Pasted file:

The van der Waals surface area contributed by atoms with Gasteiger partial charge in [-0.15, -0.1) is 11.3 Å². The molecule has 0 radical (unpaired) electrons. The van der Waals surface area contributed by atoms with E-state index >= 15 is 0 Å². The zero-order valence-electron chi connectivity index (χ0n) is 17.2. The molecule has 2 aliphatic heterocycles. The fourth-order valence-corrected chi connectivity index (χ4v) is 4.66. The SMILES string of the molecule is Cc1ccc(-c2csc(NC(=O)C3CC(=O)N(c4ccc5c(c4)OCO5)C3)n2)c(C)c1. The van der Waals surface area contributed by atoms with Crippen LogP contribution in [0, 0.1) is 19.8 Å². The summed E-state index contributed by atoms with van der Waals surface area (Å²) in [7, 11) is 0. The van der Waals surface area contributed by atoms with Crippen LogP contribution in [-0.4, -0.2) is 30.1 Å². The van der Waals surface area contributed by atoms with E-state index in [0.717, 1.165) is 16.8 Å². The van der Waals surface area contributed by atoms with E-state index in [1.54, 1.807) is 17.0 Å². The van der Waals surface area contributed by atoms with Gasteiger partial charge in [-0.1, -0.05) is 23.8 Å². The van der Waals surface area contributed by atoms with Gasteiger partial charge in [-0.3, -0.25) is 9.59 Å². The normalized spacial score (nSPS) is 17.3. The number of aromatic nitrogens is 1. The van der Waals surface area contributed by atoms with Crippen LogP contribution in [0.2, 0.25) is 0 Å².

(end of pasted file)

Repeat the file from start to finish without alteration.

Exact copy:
The van der Waals surface area contributed by atoms with Gasteiger partial charge in [-0.15, -0.1) is 11.3 Å². The molecule has 0 radical (unpaired) electrons. The van der Waals surface area contributed by atoms with E-state index >= 15 is 0 Å². The zero-order valence-electron chi connectivity index (χ0n) is 17.2. The molecule has 2 aliphatic heterocycles. The fourth-order valence-corrected chi connectivity index (χ4v) is 4.66. The SMILES string of the molecule is Cc1ccc(-c2csc(NC(=O)C3CC(=O)N(c4ccc5c(c4)OCO5)C3)n2)c(C)c1. The van der Waals surface area contributed by atoms with Crippen LogP contribution in [0, 0.1) is 19.8 Å². The summed E-state index contributed by atoms with van der Waals surface area (Å²) in [7, 11) is 0. The van der Waals surface area contributed by atoms with Crippen LogP contribution in [-0.4, -0.2) is 30.1 Å². The van der Waals surface area contributed by atoms with E-state index in [0.717, 1.165) is 16.8 Å². The van der Waals surface area contributed by atoms with E-state index in [1.54, 1.807) is 17.0 Å². The van der Waals surface area contributed by atoms with Gasteiger partial charge in [-0.1, -0.05) is 23.8 Å². The van der Waals surface area contributed by atoms with Gasteiger partial charge in [-0.3, -0.25) is 9.59 Å². The normalized spacial score (nSPS) is 17.3. The number of aromatic nitrogens is 1. The van der Waals surface area contributed by atoms with Crippen LogP contribution in [0.2, 0.25) is 0 Å².